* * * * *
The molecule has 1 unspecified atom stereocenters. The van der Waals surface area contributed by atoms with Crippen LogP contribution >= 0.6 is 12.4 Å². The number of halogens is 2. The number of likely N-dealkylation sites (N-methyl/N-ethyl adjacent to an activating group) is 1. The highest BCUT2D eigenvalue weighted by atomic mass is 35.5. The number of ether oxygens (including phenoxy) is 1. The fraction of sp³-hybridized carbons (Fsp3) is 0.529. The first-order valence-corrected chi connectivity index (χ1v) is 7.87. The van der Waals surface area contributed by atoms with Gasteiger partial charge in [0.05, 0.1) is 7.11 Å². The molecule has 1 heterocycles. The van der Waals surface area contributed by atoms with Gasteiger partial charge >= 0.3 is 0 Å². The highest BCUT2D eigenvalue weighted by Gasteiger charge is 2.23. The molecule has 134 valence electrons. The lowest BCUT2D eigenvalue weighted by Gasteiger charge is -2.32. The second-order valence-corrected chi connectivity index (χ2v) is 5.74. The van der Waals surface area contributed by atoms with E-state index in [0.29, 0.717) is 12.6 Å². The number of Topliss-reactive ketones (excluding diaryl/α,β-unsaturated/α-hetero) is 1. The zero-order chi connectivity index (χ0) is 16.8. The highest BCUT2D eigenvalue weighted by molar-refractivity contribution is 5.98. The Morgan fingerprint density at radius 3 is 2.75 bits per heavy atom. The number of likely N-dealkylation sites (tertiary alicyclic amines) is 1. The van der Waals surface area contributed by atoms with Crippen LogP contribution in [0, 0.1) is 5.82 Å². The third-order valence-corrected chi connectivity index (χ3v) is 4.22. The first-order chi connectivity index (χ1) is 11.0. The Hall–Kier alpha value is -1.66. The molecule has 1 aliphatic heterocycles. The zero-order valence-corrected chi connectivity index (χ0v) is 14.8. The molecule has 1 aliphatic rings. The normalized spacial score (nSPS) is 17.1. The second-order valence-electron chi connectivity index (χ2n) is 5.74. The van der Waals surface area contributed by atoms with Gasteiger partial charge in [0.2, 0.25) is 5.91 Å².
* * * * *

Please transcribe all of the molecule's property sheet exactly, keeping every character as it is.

The molecule has 1 unspecified atom stereocenters. The van der Waals surface area contributed by atoms with Crippen LogP contribution >= 0.6 is 12.4 Å². The number of halogens is 2. The number of likely N-dealkylation sites (N-methyl/N-ethyl adjacent to an activating group) is 1. The highest BCUT2D eigenvalue weighted by atomic mass is 35.5. The number of ether oxygens (including phenoxy) is 1. The fraction of sp³-hybridized carbons (Fsp3) is 0.529. The first-order valence-corrected chi connectivity index (χ1v) is 7.87. The van der Waals surface area contributed by atoms with Gasteiger partial charge in [0.05, 0.1) is 7.11 Å². The molecule has 1 heterocycles. The van der Waals surface area contributed by atoms with Gasteiger partial charge >= 0.3 is 0 Å². The highest BCUT2D eigenvalue weighted by Gasteiger charge is 2.23. The molecule has 134 valence electrons. The lowest BCUT2D eigenvalue weighted by Gasteiger charge is -2.32. The second-order valence-corrected chi connectivity index (χ2v) is 5.74. The van der Waals surface area contributed by atoms with E-state index in [0.29, 0.717) is 12.6 Å². The number of Topliss-reactive ketones (excluding diaryl/α,β-unsaturated/α-hetero) is 1. The zero-order chi connectivity index (χ0) is 16.8. The highest BCUT2D eigenvalue weighted by molar-refractivity contribution is 5.98. The Morgan fingerprint density at radius 3 is 2.75 bits per heavy atom. The number of likely N-dealkylation sites (tertiary alicyclic amines) is 1. The van der Waals surface area contributed by atoms with Crippen LogP contribution in [0, 0.1) is 5.82 Å². The third-order valence-corrected chi connectivity index (χ3v) is 4.22. The first-order chi connectivity index (χ1) is 11.0. The Hall–Kier alpha value is -1.66. The molecule has 1 aliphatic heterocycles. The zero-order valence-corrected chi connectivity index (χ0v) is 14.8. The molecule has 1 aliphatic rings. The normalized spacial score (nSPS) is 17.1. The second-order valence-electron chi connectivity index (χ2n) is 5.74. The van der Waals surface area contributed by atoms with Gasteiger partial charge in [0.2, 0.25) is 5.91 Å².